Turns out Amazon.com is just as ripe for direct brand sales as it is for product discovery.
By Jack Lindberg, The Mars Agency
In the dynamic world of e-commerce, Amazon stands as a colossal figure in many ways, often perceived primarily as a platform for product discovery.
We’re all familiar with the statistic that more than half of online product searches start on Amazon (51%, according to Jungle Scout. Amazon is more than happy to leverage that statistic as it aggressively competes against national media platforms like Google, paid social and linear TV. Amazon wants to be the place where consumers learn about brands, even if it’s not happening on Amazon.com, because brands can use Amazon Marketing Cloud (AMC) to attribute sales on Amazon.com to prior ad exposure in the upper funnel off the website.
However, a recent exploration into AMC with one of our clients at The Mars Agency offered a fresh perspective that might reshape how we view consumer behavior on this platform.
The AMC Revelation
Our journey into AMC was driven by a curiosity about the nuances of customer search behavior. We focused on the difference between initial and attributed search terms (the search term through which the shopper made a purchase), essentially tracking how they were navigating through Amazon.com.
The results were eye-opening. For the brand in question, approximately 50% of purchases were made by shoppers who entered a branded search term and then immediately converted. This was a pivotal moment in our understanding. These shoppers weren’t browsing the category on Amazon to discover products; instead, they had arrived with a clear intent, knowing exactly what they wanted.
This insight led to an intriguing question: Is Amazon.com as much a platform for specific brand searches as it is for general product discovery? It seems we might be overestimating the discovery aspect while underestimating the significance of brand loyalty and targeted searches. Is Amazon serving as both, simultaneously, depending on the brand or category? Is it just as important for ”spearfishing” shoppers as it is for those casting their nets into a category?
Implications for Amazon Strategy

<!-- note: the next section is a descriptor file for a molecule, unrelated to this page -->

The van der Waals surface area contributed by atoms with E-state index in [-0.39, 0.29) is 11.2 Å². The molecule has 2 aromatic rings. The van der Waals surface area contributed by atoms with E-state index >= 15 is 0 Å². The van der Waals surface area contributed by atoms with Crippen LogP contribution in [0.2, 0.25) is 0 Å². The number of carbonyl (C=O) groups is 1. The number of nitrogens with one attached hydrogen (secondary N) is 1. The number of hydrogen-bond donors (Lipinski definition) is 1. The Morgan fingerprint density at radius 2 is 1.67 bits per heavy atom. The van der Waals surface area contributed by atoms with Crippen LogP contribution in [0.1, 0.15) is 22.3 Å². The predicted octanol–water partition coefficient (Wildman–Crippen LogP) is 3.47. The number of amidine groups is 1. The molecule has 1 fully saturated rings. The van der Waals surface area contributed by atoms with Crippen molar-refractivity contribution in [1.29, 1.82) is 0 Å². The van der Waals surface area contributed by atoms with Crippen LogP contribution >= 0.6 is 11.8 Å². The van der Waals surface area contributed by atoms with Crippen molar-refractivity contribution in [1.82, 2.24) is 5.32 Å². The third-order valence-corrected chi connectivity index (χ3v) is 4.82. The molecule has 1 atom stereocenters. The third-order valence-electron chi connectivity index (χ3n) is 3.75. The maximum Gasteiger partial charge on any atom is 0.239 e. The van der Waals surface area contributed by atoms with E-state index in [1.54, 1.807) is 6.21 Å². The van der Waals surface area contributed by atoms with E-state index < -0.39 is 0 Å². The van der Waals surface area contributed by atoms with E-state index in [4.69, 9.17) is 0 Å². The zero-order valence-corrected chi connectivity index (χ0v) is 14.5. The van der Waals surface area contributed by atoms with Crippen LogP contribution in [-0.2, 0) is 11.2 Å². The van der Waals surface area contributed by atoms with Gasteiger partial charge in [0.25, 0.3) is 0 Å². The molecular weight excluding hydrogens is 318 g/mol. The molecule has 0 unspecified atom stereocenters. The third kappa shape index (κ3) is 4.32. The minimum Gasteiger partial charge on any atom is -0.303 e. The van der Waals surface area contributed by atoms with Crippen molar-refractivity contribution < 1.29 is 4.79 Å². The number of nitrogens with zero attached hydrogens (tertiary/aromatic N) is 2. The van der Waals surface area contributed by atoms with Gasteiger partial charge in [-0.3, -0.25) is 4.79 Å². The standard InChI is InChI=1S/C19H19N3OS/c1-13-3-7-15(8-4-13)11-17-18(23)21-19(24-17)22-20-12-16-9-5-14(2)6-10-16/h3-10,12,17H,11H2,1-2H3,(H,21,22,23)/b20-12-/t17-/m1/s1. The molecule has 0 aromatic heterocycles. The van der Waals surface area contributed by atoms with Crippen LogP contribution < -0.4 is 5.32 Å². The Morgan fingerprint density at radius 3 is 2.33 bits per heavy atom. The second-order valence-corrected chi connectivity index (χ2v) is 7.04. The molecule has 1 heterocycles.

This revelation has profound implications for how we approach Amazon as a marketplace. It suggests that a substantial number of Amazon visitors aren’t just using the site to browse but have a specific purchase in mind. For brands, this means that ensuring visibility for direct searches becomes as crucial as being discoverable in general searches. Shopper behavior will vary greatly depending on the category and brand recall, so it is important to investigate this data for your brand.
Amazon, as it turns out, is not just a behemoth for product discovery but also a powerful platform for targeted, brand-specific searches. This dual nature requires brands to take a more nuanced approach to their marketing strategy that will capitalize on both aspects of Amazon’s vast e-commerce ecosystem.
At The Mars Agency, we work with clients to leverage the full potential of AMC. Understanding nuances like this one is key to developing a more effective Amazon strategy. You need to first interpret the data, and then translate it into actionable strategies that align with your brand’s unique position and goals. The right partner can turn insights into business-driving strategies.
To learn more about how The Mars Agency can help you rethink your Amazon strategy and elevate your utilization of Amazon Marketing Cloud, contact.
About the Author
Jack Lindberg is Director of Media Insights & Analytics at The Mars Agency, where he is responsible for leading the Amazon/Amazon Marketing Cloud analytics and the data clean room practice. Prior to joining The Mars Agency, Lindberg was a senior product manager at Pacvue, where he helped build the commerce accelerator’s advertising product. Contact him at [email protected].